To find Los Dolores Chillá (La Pasión), go to Rancho La Capilla, between Rancho La Presa and Santa María de la Toris. Foundation stones and rubble from the stone walls of the mission are behind the ranch house. Rancho La Presa is 27 miles from Mission San Luis Gonzaga and 49 miles from Highway 1 at Km. 195, south of Ciudad Constitución. There are other ways in. GPS: N24° 53.27’, W111° 01.86’
Todos Santos, Santa Rosa, and Pilar de la Paz
Books and maps indicate a mission named Todos Santos, and why not? Even some of the missionaries wrote about the “mission of Todos Santos.” A location may have a name different than a mission, if it was developed some time before the mission was established. This was the case for Todos Santos.
In 1724, four years after the mission on the Bay of La Paz was founded as Mission Nuestra Señora del Pilar de la Paz, Padre Jaime Bravo learned about a Native settlement of Uchití Indians (part of the Guaycura Nation) 50 miles south of La Paz. Bravo visited the well-watered location and believed it would make an excellent farm. Jaime Bravo made a visita (mission visiting station) there and named it Todos Santos. A Native name was never recorded. Additional Indians from across the gulf in Sinaloa were brought in to help clear the land for planting.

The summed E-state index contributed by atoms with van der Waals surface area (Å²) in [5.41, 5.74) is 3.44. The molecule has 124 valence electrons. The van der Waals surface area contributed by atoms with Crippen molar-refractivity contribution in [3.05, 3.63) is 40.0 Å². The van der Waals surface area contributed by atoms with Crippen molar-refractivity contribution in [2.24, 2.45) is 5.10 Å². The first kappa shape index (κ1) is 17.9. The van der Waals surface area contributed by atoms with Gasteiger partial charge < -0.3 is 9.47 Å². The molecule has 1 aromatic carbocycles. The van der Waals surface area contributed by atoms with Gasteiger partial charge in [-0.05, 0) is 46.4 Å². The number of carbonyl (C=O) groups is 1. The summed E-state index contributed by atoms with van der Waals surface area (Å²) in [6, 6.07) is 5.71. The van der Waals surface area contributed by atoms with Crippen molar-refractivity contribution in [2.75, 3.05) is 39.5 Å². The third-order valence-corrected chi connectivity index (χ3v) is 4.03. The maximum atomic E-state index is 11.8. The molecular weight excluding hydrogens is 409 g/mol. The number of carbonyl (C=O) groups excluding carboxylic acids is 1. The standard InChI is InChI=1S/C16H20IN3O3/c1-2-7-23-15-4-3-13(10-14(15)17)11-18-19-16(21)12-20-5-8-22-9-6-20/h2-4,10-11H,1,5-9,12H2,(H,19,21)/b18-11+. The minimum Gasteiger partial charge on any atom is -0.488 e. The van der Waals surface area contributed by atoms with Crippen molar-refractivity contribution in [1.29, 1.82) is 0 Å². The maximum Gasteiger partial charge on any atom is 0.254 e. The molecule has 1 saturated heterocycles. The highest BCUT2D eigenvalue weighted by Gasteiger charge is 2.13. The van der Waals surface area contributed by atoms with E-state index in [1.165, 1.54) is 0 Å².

By the year 1732, the production from Todos Santos was so good that the Jesuits decided to establish a new mission there, as soon as funding was made available. Doña Rosa de la Peña financed the project with an endowment of 10,000 pesos. The new mission at Todos Santos would be named in her honor. The mission of Santa Rosa de las Palmas was founded in 1733.